Many favorites, as well as a small handful of films that I don't care for... in no particular order (1960-2014).
You Are Who You Eat
Upon receiving reports of missing persons at Fort Spencer, a remote Army outpost on the Western frontier, Capt. John Boyd investigates. After arriving at his new post, Boyd and his regiment aid a wounded frontiersman who recounts a horrifying tale of a wagon train murdered by its supposed guide -- a vicious U.S. Army colonel gone rogue. Fearing the worst, the regiment heads out into the wilderness to verify the gruesome claims
Cannibals in the snow. No it's not Game of Thrones or the tasty Hannibal, it's Ravenous and it's extremely delicious. Yummy steak! Reassignment. Principal Rooney. Peace pipe. Snow the precipitation not the washed-up rapper. Playing dead. Deputy Dewey before Scream 3. Begbie takes a bath. Dum Dum Dugan. Shortcut. Meat is meat. Search party. Begbie's goggles. Billy Sole's great great grandfather. Bourbon cures everything. Going all Hannibal Lecter on a motherfucker. Scary cave. George's badass bow and arrow. Spooked. Extra bones. Extreme digging. Tomahawk chop. Begbie yell. Pursuit. Free fallin'. Begbie giggle. Leap of faith. Proper grave. How much wood could Deputy Dewey chop if Deputy Dewey could chop wood? Skippin' rocks like The Kid. Teepee. Gone way too fuckin'…
Part of Lise and Jonnie’s Horror-o-Thon 2014
When I was ten, my parents took me on a trip to Disneyland. After that, we drove from Anaheim to visit my uncle in Reno. Like many tourists travelling route 80 through the High Sierras, we made a short detour to visit Donner Pass. Being a Canadian kid, the story of the Donner expedition wasn’t in my history books. I remember reading a plaque, and a photo taken of my dad chomping on my mom’s arm. I’m sure there’ve been countless numbers of similar photos since.
Little did I know that my father would turn into a blood thirsty zombie.
This film is a warning. Heed it. If travelling from Anaheim to Reno, take the 15 east to Las Vegas, then the 95 north to Reno. Your family will thank you.
Well this was a welcome surprise. With the tragic death last year of Antonia Bird I felt the time was right to venture into her "Western" about cannibals. Starring one of her favorites, Mr Robert Carlyle, she doesn't mess about when it comes to the gore.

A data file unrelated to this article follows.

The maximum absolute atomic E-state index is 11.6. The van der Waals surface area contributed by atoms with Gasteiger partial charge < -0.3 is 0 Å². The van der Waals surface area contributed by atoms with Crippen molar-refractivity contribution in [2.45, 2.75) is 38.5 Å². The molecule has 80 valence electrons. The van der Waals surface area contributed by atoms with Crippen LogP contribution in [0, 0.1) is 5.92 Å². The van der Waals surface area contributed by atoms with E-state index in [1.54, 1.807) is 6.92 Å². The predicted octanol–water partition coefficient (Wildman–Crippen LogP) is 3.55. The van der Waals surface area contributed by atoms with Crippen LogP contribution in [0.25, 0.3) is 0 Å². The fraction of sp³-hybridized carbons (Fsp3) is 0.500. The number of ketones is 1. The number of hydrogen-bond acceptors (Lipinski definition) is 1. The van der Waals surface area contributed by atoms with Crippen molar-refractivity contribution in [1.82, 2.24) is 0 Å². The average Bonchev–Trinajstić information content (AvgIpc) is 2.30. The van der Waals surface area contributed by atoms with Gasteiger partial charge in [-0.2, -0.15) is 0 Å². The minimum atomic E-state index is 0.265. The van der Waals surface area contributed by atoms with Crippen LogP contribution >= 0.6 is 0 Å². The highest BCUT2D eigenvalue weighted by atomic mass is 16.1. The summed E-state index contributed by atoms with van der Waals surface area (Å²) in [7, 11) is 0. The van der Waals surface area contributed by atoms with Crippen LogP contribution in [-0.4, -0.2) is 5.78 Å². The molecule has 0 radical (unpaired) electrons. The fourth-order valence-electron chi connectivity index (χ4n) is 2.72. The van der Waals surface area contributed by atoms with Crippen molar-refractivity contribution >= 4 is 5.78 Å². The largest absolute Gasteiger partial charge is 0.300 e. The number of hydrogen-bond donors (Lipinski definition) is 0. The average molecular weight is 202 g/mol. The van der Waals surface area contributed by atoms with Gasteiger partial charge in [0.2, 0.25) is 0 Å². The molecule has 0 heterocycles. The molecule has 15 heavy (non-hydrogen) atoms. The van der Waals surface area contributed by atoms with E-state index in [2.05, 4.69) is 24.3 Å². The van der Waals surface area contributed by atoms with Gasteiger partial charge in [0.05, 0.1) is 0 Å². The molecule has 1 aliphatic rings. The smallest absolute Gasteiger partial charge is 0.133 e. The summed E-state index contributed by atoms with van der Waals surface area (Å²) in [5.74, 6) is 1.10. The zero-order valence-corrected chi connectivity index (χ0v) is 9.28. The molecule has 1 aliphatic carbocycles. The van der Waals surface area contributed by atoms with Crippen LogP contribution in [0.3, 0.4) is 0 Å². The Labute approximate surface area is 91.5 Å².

When Guy Pearce's Captain Boyd is sent to a remote Fort in the Californian Sierra Nevada mountains, little did he know what horrors awaited him. A film that has an almost comedic approach to it's horror aspect and a top notch performance by Carlyle, this did make me chuckle more than once. From the brilliant premise to Bird's full-on immersion in a story that has been mined from real life wilderness stories of the…
How the hell had I not heard of this movie before? A late 1800s pseudo-zombie cannibal movie with a fantastic cast and lots of blood and guts? Hell yeah.
Guy Pearce and Robert Carlysle are both amazing in the lead roles and keeping the whole film small, in really only two locations, was brilliant. It made it very claustrophobic even though you were outside for a good chunk of the film.
Kind of a silly, crazy movie, but a heck of a lot of fun.
Antonia Bird's "Ravenous," a tale of cannibalism in the 19th century, would have made a strong horror film had it not been for some darkly comic touches that dull its horrific qualities. As it stands, however, the film is a solid thriller with some shifts in tone that lighten it mood.
Following a US Army Captain, played by Guy Pearce, who has been stationed in a remote California outpost, the film is gruesome and engrossing look at what happens when a stranger, with tales of cannibalism, happens upon the outpost. The stranger, of course, is not who he seems.
The narrative is compelling and moves quickly, keeping the audience engaged with nicely crafted bits of tension. The film is good…
Antonia Bird's Ravenous is a film that's fairly original and one that had great potential. The problem is it never quite lives up to that potential. The premise is a good one, but after an impressive setup it becomes a monotonous and often boring horror film that's more disappointing than bad.